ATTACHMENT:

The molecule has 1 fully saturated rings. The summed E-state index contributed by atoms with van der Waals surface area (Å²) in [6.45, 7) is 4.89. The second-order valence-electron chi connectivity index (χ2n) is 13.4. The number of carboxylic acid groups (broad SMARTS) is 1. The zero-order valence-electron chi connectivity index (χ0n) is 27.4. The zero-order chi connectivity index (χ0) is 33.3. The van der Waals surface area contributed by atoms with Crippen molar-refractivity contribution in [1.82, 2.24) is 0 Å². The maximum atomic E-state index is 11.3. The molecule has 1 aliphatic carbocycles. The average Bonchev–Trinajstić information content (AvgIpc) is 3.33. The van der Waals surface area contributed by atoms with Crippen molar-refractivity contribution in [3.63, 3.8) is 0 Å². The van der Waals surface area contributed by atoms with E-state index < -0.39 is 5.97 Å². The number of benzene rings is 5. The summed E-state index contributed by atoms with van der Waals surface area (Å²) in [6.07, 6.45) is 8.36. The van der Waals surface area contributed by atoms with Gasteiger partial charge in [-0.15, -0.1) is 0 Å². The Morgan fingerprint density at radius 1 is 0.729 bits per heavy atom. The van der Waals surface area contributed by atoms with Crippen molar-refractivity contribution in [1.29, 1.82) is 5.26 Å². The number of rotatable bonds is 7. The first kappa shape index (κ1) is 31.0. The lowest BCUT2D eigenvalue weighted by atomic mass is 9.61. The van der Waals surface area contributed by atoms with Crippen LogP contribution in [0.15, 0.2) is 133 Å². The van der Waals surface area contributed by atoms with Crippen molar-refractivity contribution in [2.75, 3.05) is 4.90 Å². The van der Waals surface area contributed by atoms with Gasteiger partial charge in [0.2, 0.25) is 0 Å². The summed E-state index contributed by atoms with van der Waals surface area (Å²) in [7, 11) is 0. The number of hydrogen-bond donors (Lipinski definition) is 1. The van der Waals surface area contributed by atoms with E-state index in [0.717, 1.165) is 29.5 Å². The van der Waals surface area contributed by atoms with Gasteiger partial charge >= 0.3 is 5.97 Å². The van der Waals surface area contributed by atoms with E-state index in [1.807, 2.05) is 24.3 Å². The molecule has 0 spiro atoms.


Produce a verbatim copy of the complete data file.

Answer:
The molecule has 1 fully saturated rings. The summed E-state index contributed by atoms with van der Waals surface area (Å²) in [6.45, 7) is 4.89. The second-order valence-electron chi connectivity index (χ2n) is 13.4. The number of carboxylic acid groups (broad SMARTS) is 1. The zero-order valence-electron chi connectivity index (χ0n) is 27.4. The zero-order chi connectivity index (χ0) is 33.3. The van der Waals surface area contributed by atoms with Crippen molar-refractivity contribution in [1.82, 2.24) is 0 Å². The maximum atomic E-state index is 11.3. The molecule has 1 aliphatic carbocycles. The average Bonchev–Trinajstić information content (AvgIpc) is 3.33. The van der Waals surface area contributed by atoms with Crippen molar-refractivity contribution in [3.63, 3.8) is 0 Å². The van der Waals surface area contributed by atoms with E-state index < -0.39 is 5.97 Å². The number of benzene rings is 5. The summed E-state index contributed by atoms with van der Waals surface area (Å²) in [6.07, 6.45) is 8.36. The van der Waals surface area contributed by atoms with Gasteiger partial charge in [-0.15, -0.1) is 0 Å². The Morgan fingerprint density at radius 1 is 0.729 bits per heavy atom. The van der Waals surface area contributed by atoms with Crippen molar-refractivity contribution in [1.29, 1.82) is 5.26 Å². The number of rotatable bonds is 7. The first kappa shape index (κ1) is 31.0. The lowest BCUT2D eigenvalue weighted by atomic mass is 9.61. The van der Waals surface area contributed by atoms with Crippen LogP contribution in [0.15, 0.2) is 133 Å². The van der Waals surface area contributed by atoms with Crippen molar-refractivity contribution in [2.75, 3.05) is 4.90 Å². The van der Waals surface area contributed by atoms with Gasteiger partial charge in [0.2, 0.25) is 0 Å². The summed E-state index contributed by atoms with van der Waals surface area (Å²) in [7, 11) is 0. The number of hydrogen-bond donors (Lipinski definition) is 1. The van der Waals surface area contributed by atoms with E-state index in [0.717, 1.165) is 29.5 Å². The van der Waals surface area contributed by atoms with Gasteiger partial charge >= 0.3 is 5.97 Å². The van der Waals surface area contributed by atoms with E-state index in [1.807, 2.05) is 24.3 Å². The molecule has 0 spiro atoms.